Dotnet Core served with a slice of Cake

While preparing slides for an introduction into DevOps I was about to give to a bunch of knowledge eager .NET developers, I was looking to build a sample project to illustrate a nice setup to start with. DotNet Core was a given, with it’s great CLI interface and ability to run everywhere, the choice was obvious. But when it came to build tools, I felt that the ones I knew (psake, fake), could easily startle people new to this whole build .NET code outside of Visual Studio kind of thing. There was one kid on the block which had been on my list to look at for quite a while, and you know how much I love sidetracking and spending way too much time exploring exciting new stuff!

Long story short, I fell in love with Cake. Compared to other build automation tools, it comes with a lot of nice first- and third-party integrations, reducing the need for boilerplate code. Before, I made use of heavily customized PowerShell scripts for versioning and uploading of artifacts and test results, Cake comes with all of that out of the box. Another advantage, if the feature you’re looking isn’t available, it’s easily extensible. All the wins \0/.

So, what would my ideal setup look like? Well, we need a few things when it comes to a nice CI setup. First, I want all the build logic to be managed from the source code, no dependencies in the GUI as it easily becomes a burden to maintain and switch context. On the plus side, we want to be able to run it locally as well as on our build agent, and Cake will help us achieve exactly that. Secondly, here’s a list of stuff I’m looking for that Cake should handle for me:

  • Split the build logic in tasks
  • Group tasks to allow different types of builds
  • Provide standard build functionality (clean, restore, build)
  • Restore NuGet packages
  • Enable static code analysis and linting
  • Run unit tests and upload coverage

Let’s have a look at each of those.

Split the build logic in tasks

To get started with Cake, you can make use of the bootstrappers. There are two versions, one for Windows, and one for Unix systems. I added both in my sample project, just make sure to use the correct line endings on each platform, or go for LF everywhere (yeah, I said it). If you’re using Visual Studio Code, feel free to have a look at the Cake extension, Gary Ewan Park even made accompanying videos to explain its capabilities.

After installing a bootstrapper, make sure to pin the Cake version. You can do so by adding a file at tools/packages.config with the following content.

<?xml version="1.0" encoding="utf-8"?>
    <package id="Cake" version="0.27.2" />

With all this in place we have the following files, other than the project files:

├── build.ps1
├── tools
|   ├── packages.config

Remember, we’ve got a DotNet Core project set up, in case you don’t have one, feel free to clone the sample project to follow along. The purpose of the bootstrapper files build.ps1 and is to be able to resolve all dependencies, including Cake, and not having to worry about any of that. You can have a look at the source to see what they do, but the file we’re really interested in is build.cake.

Create the build.cake file which will contain al our build logic from now on. The Cake website provides a nice getting started sample, so let’s build from there.

var target = Argument("target", "Default");

  .Does(() =>
  Information("Hello World!");


You can see we’ve met the first requirement. We have the ability to define tasks that can contain whatever logic we need. Written entirely in C#, this is a huge advantage and reduces the startup cost as a .NET developer. The task called Default is the one that runs when no parameters are defined. You can immediately see what it does by using the bootstrapper in your CLI tool of choice: ./build.ps1 (but seriously, use ConEmu). The output looks like this:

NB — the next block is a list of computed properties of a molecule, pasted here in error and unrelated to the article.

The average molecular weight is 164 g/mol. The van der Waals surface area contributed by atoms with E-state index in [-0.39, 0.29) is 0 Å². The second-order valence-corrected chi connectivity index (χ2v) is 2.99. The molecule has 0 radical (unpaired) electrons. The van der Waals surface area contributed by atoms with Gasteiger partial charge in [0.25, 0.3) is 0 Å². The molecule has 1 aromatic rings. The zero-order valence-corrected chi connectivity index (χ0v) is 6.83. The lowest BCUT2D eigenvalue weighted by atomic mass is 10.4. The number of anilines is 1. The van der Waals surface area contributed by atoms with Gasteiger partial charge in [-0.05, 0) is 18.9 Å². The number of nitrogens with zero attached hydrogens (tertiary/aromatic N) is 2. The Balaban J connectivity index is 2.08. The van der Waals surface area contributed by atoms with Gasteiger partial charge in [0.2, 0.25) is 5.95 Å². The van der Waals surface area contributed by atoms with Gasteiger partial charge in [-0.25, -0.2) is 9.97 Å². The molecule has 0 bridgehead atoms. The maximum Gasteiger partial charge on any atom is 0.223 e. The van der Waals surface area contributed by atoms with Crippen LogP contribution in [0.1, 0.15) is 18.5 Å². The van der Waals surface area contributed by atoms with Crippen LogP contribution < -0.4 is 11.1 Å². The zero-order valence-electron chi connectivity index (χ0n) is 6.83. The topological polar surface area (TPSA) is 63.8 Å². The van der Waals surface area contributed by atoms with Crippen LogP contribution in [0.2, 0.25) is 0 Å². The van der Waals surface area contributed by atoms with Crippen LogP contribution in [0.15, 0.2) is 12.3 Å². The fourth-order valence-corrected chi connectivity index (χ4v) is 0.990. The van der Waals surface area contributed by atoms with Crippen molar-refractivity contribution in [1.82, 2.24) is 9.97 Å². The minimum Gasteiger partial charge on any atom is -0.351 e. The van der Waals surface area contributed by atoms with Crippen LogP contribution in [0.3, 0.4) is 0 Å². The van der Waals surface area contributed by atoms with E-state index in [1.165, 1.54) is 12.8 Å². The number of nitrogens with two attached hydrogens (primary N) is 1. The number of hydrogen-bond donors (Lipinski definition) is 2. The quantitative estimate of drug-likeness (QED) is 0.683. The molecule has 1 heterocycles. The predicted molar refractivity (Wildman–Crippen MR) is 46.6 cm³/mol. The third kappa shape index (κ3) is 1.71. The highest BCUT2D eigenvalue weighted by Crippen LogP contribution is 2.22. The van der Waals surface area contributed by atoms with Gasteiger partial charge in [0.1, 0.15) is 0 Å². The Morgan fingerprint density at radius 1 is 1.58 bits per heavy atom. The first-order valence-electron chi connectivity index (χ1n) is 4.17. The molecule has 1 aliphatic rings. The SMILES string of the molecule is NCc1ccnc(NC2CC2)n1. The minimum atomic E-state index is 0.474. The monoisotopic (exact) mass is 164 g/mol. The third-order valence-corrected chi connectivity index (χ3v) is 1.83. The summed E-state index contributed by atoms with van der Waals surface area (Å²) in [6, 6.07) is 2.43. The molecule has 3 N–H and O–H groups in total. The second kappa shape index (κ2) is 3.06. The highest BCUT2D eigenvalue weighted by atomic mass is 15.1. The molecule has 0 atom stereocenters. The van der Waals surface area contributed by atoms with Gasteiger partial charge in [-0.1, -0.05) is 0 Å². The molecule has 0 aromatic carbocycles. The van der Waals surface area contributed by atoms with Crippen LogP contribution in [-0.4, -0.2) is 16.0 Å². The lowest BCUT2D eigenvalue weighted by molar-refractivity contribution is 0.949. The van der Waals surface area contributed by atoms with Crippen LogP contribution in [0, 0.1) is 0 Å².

Preparing to run build script...
Running build script...

Hello World!

Task                          Duration
Default                       00:00:00.0136945
Total:                        00:00:00.0136945

Group tasks to allow different types of builds

Using Cake, it’s easy to group a few tasks as one. Let’s say we want to split our Hello world task into two meaningful ones and assign the combination as the Default. We can define separate tasks and have Default depend on both of them.

var target = Argument("target", "Default");

  .Does(() =>

  .Does(() =>



When you run this using ./build.ps1, you can see both tasks being executed. Now that we understand the basics, it’s time to implement the actual logic for our DotNet Core app.

Provide standard build functionality (clean, restore, build)

Cake provides support for DotNet Core via a built-in third party plugin. To clean a project, you can make use of DotNetCoreClean, but in my case, as I’m used to cleaning up after myself, I used a custom implementation in the sample project. The main reason is that there’s a lot more output coming from a build than the output from MSBuild, and I want to make sure everything is nice and tidy. In case you’d opt for the built-in, the task would look something like this.

  .Does(() =>

Remember, you can do anything you want here, so maybe you’re fine with this, or prefer a more custom approach, the choice is yours.

The approach to restore nuget packages and build the projects is almost identical other than having the ability to define a few settings. You can find all information on the Cake website, or have a peek at the sample project for inspiration.

Enable static code analysis and linting

Now that we have our base setup ready, we finally get to the interesting bits. When we think about .NET and code analysis, I hope you can’t help but think about Resharper. By coincidence, JetBrains provides two CLI tools , inspectCode and dupFinder. The first one handles all checks included in Resharper, the second one will look for duplicate code blocks. The cool thing is that we can make it validate the same ruleset we enforce via Visual Studio, by saving them to your project’s DotSettings file. You can read more about that here, we’ll be using the ‘Solution team-shared’ layer in this sample.

What might also be good to know is that Resharper in Visual Studio provides support for .editorconfig files, but those can’t be used in combination with the CLI version. I spent about an hour trying to get it to work to finally come to that conclusion with the help of Maarten Balliauw.

To use these tools in our Cake script, we need a few dependencies. First of all, and maybe that’s not at all a problem in your case, we need the Visual Studio build tools and enable DotNet Core suppport. As a developer who only uses Visual Studio Code, I did not have these preinstalled, causing a lot of pain and unclear errors. So, if you’re like me, install these on your host or build machine if that’s not already the case. Secondly we can make use of a Cake plugin called, you guessed it, Resharper. To include it, add the following line on top of your build.cake script. This will make the bootstrapper resolve the dependency when running Cake.